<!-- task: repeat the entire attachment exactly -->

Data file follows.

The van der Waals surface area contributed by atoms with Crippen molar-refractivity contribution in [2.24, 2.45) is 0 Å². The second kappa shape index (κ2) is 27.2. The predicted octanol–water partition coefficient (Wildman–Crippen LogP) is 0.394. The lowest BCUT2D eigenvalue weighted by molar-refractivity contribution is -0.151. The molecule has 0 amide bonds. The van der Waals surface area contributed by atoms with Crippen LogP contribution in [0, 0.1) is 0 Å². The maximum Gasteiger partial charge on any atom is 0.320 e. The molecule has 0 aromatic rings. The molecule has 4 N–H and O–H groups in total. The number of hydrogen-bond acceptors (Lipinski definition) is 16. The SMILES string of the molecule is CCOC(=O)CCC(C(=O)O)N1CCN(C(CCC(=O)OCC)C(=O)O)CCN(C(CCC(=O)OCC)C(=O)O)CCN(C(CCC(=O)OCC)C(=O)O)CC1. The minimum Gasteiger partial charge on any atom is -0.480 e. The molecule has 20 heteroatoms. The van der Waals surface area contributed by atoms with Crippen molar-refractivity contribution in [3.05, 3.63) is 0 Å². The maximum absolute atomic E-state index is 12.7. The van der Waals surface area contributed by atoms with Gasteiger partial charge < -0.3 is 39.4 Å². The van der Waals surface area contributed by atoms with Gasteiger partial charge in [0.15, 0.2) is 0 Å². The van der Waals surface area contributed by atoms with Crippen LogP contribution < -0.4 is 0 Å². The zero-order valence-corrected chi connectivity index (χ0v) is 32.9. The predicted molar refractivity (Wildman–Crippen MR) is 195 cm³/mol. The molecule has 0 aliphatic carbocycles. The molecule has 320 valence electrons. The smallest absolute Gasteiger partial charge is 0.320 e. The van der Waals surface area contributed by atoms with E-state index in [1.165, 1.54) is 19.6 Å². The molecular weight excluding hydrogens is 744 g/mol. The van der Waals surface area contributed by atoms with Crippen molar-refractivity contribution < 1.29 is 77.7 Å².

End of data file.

The van der Waals surface area contributed by atoms with Crippen molar-refractivity contribution in [2.24, 2.45) is 0 Å². The second kappa shape index (κ2) is 27.2. The predicted octanol–water partition coefficient (Wildman–Crippen LogP) is 0.394. The lowest BCUT2D eigenvalue weighted by molar-refractivity contribution is -0.151. The molecule has 0 amide bonds. The van der Waals surface area contributed by atoms with Crippen LogP contribution in [0, 0.1) is 0 Å². The maximum Gasteiger partial charge on any atom is 0.320 e. The molecule has 0 aromatic rings. The molecule has 4 N–H and O–H groups in total. The number of hydrogen-bond acceptors (Lipinski definition) is 16. The SMILES string of the molecule is CCOC(=O)CCC(C(=O)O)N1CCN(C(CCC(=O)OCC)C(=O)O)CCN(C(CCC(=O)OCC)C(=O)O)CCN(C(CCC(=O)OCC)C(=O)O)CC1. The minimum Gasteiger partial charge on any atom is -0.480 e. The molecule has 20 heteroatoms. The van der Waals surface area contributed by atoms with Crippen molar-refractivity contribution in [3.05, 3.63) is 0 Å². The maximum absolute atomic E-state index is 12.7. The van der Waals surface area contributed by atoms with Gasteiger partial charge < -0.3 is 39.4 Å². The van der Waals surface area contributed by atoms with Gasteiger partial charge in [0.15, 0.2) is 0 Å². The van der Waals surface area contributed by atoms with Crippen LogP contribution < -0.4 is 0 Å². The zero-order valence-corrected chi connectivity index (χ0v) is 32.9. The predicted molar refractivity (Wildman–Crippen MR) is 195 cm³/mol. The molecule has 0 aliphatic carbocycles. The molecule has 320 valence electrons. The smallest absolute Gasteiger partial charge is 0.320 e. The van der Waals surface area contributed by atoms with E-state index in [1.165, 1.54) is 19.6 Å². The molecular weight excluding hydrogens is 744 g/mol. The van der Waals surface area contributed by atoms with Crippen molar-refractivity contribution < 1.29 is 77.7 Å².